Wet Processing the Coffee Bean

Wet Processing the Cherry (Coffee Bean)

Wet Processing

This system is much more expensive, due to far greater requirements of equipment, labor, time and water. Before any fermentation can begin in the freshly picked cherries, they are immediately washed in large tanks from which the water carries them into a system of channels. Staying in contact with the fresh-flowing water helps to loosen the outer skin, while the cherries are carried towards a de-pulping machine. Here they lose their skin and some of the pulp, but the flowing water takes the beans, still wearing their parchment covering and a lot of the sticky mucilage, through various screens, sieves and sluices, which further sort the beans by size and weight.

At last the beans arrive in a fermentation tank, where any remaining mucilage is broken down by natural enzymes during a 36-hour soak. The fermentation is monitored and controlled, as it must only remove the mucilage and not develop off-flavors in the beans themselves. The parchment beans, once clear of mucilage, are rinsed, drained and spread out on patios or wire-mesh platforms, and left to dry in the sun.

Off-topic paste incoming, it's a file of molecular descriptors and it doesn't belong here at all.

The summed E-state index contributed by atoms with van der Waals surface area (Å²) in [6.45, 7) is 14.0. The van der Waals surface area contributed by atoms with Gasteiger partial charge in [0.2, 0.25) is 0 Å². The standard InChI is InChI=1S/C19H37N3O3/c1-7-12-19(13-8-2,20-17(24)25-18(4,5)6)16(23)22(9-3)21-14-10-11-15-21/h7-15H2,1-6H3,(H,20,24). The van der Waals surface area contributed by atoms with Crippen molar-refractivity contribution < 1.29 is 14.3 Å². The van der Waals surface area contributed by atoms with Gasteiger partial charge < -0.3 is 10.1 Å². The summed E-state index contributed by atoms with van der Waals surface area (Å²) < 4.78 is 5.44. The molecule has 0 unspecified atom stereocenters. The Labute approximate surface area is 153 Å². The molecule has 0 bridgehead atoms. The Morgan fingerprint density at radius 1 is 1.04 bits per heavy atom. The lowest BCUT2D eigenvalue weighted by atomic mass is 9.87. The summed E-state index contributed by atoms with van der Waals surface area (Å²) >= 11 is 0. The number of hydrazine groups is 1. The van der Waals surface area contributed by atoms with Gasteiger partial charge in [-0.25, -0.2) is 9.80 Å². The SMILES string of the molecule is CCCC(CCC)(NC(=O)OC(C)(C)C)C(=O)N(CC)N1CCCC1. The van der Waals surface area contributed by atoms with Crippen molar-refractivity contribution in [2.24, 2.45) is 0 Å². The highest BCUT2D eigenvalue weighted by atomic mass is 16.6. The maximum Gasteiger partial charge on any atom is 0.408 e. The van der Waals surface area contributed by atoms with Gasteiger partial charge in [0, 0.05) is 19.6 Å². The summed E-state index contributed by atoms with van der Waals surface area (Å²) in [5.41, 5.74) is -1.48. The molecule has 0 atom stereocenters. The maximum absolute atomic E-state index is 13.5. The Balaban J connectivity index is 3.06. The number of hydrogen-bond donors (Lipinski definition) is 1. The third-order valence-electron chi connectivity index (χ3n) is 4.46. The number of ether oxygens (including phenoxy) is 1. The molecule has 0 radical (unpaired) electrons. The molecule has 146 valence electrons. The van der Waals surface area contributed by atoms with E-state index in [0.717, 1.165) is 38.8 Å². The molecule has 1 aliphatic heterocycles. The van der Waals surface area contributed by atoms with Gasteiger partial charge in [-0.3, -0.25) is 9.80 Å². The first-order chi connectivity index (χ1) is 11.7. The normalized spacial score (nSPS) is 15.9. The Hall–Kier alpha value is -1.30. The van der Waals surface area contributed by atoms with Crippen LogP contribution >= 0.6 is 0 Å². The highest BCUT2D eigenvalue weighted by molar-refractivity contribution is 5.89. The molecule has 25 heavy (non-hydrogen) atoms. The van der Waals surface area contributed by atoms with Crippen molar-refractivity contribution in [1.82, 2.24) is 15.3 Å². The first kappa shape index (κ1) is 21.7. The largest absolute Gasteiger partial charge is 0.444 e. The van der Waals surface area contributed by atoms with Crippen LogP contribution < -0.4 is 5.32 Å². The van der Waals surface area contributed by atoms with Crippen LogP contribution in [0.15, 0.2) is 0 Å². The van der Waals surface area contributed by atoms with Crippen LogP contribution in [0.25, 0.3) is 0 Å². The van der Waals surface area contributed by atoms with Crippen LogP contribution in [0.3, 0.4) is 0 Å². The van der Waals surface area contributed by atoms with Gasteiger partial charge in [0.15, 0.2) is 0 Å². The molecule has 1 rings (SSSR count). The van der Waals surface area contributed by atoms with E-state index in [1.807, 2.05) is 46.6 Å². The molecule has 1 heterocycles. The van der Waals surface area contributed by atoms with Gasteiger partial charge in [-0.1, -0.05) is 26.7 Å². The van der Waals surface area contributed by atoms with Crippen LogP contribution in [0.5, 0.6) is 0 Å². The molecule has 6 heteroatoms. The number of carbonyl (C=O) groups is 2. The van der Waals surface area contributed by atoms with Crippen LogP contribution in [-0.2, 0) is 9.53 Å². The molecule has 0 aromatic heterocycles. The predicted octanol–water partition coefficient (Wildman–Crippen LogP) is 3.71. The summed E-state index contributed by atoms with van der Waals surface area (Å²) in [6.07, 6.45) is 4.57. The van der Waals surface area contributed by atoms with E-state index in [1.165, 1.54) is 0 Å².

As the dry method, the parchment beans are turned and raked for between one and two weeks, or they may go into low-temperature drying machines, until their moisture content is about 11-12 percent: the last stages are critical because over-drying makes them brittle and they can lose quality; under-drying means vulnerability to unwanted fermentation, fungi and bacteria or bruising during subsequent hulling. Parchment beans are stored for about a month, and can be stored for several months in a controlled atmosphere. When exportation is imminent, the beans are taken to the curing mill where the parchment is removed by hulling, and the washed beans undergo the same processes as do the dry-processed beans.


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